Tsunami Hazard and Mitigation in Indonesia
Tsunami Hazard and Mitigation in Indonesia
(AR | 12/09/2022)
A tsunami is an exceptionally large ocean wave caused by an underwater earthquake, landslide, or volcanic eruption. And more rarely, a tsunami can be generated by a giant meteor impact on the ocean . Tsunami (pronounced soo-nah-mee) is a Japanese word, tsu, meaning port or harbor, and nami, meaning wave. Tsunami waves can be exceedingly long, as much as 100 kilometers and come with a great wave height and travel speed. A tsunami can cross entire oceans without great loss of energy.
Indonesia is located at the meeting place of three earth’s tectonic plates, namely the Eurasian Plate, the Indo-Australian Plate, and the Pacific Plate. These plates will continue to move over time in different directions and movements . Due to the pressure from Indo-Australia against the Eurasian plate and Pacific plate, there was subduction where the plate was gathering energy that went on and on until at some point the tectonic plate was no longer strong enough to withstand the pressure, resulting in a sudden release known as an earthquake. Earthquakes caused by plate shifts are called tectonic earthquakes. Tectonic earthquakes are the main cause of tsunamis in Indonesia.
Based on the assessment of Tsunami Hazard in Indonesia by Australia-Indonesia Facility for Disaster Reduction (AIFDR) , almost all regions of Indonesia have the probability to be hit by a tsunami disaster.
In addition to the onshore tsunami hazard, an assessment in Indonesian offshore is also carried out and based on research “Assessment of tsunami risk to offshore platforms in Indonesia ”. Conclusions can be drawn that almost all the earthquakes that can happen in the Offshore Indonesian region can produce an extremely dangerous tsunami, and almost all offshore regions/zones have the same hazard level as each other.
Of all the tsunami damages that has been reported in the literature, there are no known studies or references on destructive effects of tsunamis on offshore oil platforms, or whether any oil-fields workers were killed during a tsunami . The impact given by the onshore tsunami is much greater than in the offshore. In the open water, the energy in a tsunami is distributed across its very long wavelength and short-wave height. As it moves into shallow water, essentially it stacks the wave up. The length becomes shorter, but the wave height becomes much larger and now it has a very tall, high-energy wave that is very dangerous in the nearshore. While a ship or a structure at sea might not feel a tsunami pass but the effects for ships and structures at the port when a tsunami hit can be devastating, ranging from damage to infrastructure to the loss of a person’s life. All the important locations could be in danger, such as crowded cities, small settlements, industrial areas, power plants, etc.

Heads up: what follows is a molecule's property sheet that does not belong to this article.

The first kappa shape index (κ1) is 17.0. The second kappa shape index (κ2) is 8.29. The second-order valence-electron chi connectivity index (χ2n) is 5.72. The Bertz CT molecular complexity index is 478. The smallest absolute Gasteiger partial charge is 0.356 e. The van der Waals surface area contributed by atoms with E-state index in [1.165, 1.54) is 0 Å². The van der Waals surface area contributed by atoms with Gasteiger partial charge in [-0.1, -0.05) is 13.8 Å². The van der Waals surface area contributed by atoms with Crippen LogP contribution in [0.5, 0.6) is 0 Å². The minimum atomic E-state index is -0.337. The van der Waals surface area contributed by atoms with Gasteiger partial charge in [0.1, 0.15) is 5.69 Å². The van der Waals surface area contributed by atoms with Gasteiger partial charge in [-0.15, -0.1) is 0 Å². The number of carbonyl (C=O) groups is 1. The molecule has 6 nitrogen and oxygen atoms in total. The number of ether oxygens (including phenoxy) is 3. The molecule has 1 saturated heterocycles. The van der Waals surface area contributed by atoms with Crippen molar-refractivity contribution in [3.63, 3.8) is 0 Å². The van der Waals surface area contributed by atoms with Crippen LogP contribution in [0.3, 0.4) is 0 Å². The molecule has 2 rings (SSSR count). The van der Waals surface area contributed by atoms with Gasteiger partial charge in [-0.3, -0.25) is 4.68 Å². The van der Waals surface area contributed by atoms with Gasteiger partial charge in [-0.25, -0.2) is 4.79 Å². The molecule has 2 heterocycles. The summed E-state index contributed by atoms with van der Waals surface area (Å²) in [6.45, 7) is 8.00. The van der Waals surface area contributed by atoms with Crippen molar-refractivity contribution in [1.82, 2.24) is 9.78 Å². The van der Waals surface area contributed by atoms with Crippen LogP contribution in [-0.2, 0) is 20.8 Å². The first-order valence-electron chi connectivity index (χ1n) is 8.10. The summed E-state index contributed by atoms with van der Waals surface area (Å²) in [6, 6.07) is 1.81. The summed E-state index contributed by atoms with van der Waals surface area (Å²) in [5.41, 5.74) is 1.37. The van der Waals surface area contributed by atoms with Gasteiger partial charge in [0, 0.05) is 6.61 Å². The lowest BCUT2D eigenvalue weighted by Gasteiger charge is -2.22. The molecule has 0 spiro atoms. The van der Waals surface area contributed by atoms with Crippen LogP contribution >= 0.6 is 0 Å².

To overcome the problem of tsunami hazards in Indonesia, good disaster management is highly required. A tsunami is a disaster with a low frequency of occurrence but when it happens it has a significant impact. So, because of that, the most important thing in tsunami disaster management is to prepare preventive actions, mitigation preparations, and preparedness of the people.
Preventive actions that can be taken are such as establishing an Early Warning System. Currently, Indonesia already has an early warning system for tsunamis, namely Ina-TEWS, Ina-TEWS is a comprehensive tsunami early warning system that collects all information from the results of earthquake monitoring, tsunami simulation, and tsunami monitoring. Ina-TEWS has two monitoring systems, which are a ground monitoring system consisting of seismometer network and a global positioning system (GPS) and a sea monitoring system consisting of buoys, tide gauges, and CCTV. These pieces of information gathered are used as consideration for the tsunami warning broadcasting using Decision Support System (DSS) Technology. When the early warning system calculates that there is a potential for a tsunami to occur, it will broadcast a tsunami warning to all elements of society involved within 5 minutes after the occurrence of an earthquake that has the potential to generate a tsunami. Another preventive action is to create a tsunami dike/seawall so that it can help the coastal area withstand the incoming tsunami waves. Another easier option is to create a barrier from mangroves that can absorb the energy from the tsunami waves. Other than that, for the offshore platforms, a proper structural design is necessary, for example it is preferable to provide a deck clearance of 5-10 ft above the surface to accommodate high waves that could possibly happen, but if the threat of tsunami hazard in the region is highly considered, the deck clearance of oil platforms is suggested to be higher .